A review of Real Housewives of D.C.

A review of Real Housewives of D.C.

A review of Real Housewives of D.C.

What women really think.
Aug. 3 2010 7:04 AM

The Power and the Pathos

A review of Real Housewives of D.C.

Real Housewives of Washington D.C. Click image to expand.
Michaele Salahi in Real Housewives of D.C.

There's something intrinsically depressing about the very premise of Real Housewives of Washington D.C.—even beyond the standard depressing-ness of the entire Bravo franchise about table-toppling, hair-pulling female nutjobs. It's not that the D.C. women are not sufficiently glamorous or embarrassing to gape at. In fact, if the premiere episode says anything about the capital, it's that women can get drunk and blurt out ambiguously racist things in swanky celebrity restaurants as easily here as they do it in New York, New Jersey, Atlanta, or Orange County. But the striving in this version takes on a new, desperate edge we haven't yet seen.

Dahlia Lithwick Dahlia Lithwick

Dahlia Lithwick writes about the courts and the law for Slate, and hosts the podcast Amicus.

The real currency in Washington isn't money but "proximity to power," the first voiceover cautions us. And all the other Housewives, however crazy they may be, will at some level be at home with social status, great wealth, buckets of booze, and the possibility of being mistaken for their own 15-year-old daughters. But the D.C. Housewives crave something they will likely never even come near: power. And that makes the show painful, unless you are one of those people who actually enjoys watching Icarus get fried.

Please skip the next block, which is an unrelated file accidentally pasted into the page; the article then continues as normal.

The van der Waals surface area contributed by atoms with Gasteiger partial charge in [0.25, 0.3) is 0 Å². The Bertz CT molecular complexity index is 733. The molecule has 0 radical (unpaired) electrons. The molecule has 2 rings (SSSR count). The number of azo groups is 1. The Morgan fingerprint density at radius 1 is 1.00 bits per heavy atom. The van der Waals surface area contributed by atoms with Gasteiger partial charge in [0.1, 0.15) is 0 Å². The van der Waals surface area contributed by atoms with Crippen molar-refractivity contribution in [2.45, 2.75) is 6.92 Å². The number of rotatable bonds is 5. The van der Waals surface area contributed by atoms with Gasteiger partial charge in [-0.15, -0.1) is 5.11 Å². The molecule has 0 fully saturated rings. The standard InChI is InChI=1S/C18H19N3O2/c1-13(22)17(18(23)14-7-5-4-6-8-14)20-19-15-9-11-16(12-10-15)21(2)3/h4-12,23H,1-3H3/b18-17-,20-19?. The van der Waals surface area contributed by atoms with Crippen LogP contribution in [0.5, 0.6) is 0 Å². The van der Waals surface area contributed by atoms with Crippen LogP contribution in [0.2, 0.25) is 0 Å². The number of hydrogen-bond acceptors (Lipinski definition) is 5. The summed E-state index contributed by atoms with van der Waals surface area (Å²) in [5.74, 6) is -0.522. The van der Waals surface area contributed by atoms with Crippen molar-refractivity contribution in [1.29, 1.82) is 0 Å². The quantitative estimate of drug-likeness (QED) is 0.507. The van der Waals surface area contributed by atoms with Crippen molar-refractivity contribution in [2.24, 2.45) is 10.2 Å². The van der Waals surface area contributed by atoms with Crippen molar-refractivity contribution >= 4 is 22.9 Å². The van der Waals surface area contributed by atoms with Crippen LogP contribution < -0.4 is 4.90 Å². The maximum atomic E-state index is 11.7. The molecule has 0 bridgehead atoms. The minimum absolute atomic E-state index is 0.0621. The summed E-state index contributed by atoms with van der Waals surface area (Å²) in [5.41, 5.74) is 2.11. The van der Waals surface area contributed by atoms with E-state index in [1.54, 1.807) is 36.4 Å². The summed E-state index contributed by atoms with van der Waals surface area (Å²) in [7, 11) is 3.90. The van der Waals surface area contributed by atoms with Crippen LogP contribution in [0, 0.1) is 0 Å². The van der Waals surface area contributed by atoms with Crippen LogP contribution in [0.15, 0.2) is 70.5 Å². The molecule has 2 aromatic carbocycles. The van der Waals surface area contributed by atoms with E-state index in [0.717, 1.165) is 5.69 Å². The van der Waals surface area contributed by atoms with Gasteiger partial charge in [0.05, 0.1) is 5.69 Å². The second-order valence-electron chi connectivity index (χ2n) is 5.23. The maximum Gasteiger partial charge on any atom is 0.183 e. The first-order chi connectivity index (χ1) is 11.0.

These women want to be near the president. They want to be close to people who are employed by the president. They want to see hastily snapped mobile-phone images of the vice president in the backseat of a limo that may or may not also be carrying the president. And each time any one of these things happens, the Housewives all stop, gasp, and visibly pine. At an America's Polo Cup event, taking place at the base of the Washington Monument, conversation stops and eyes shoot raptly upward as one of the Housewives hisses, "Flyover."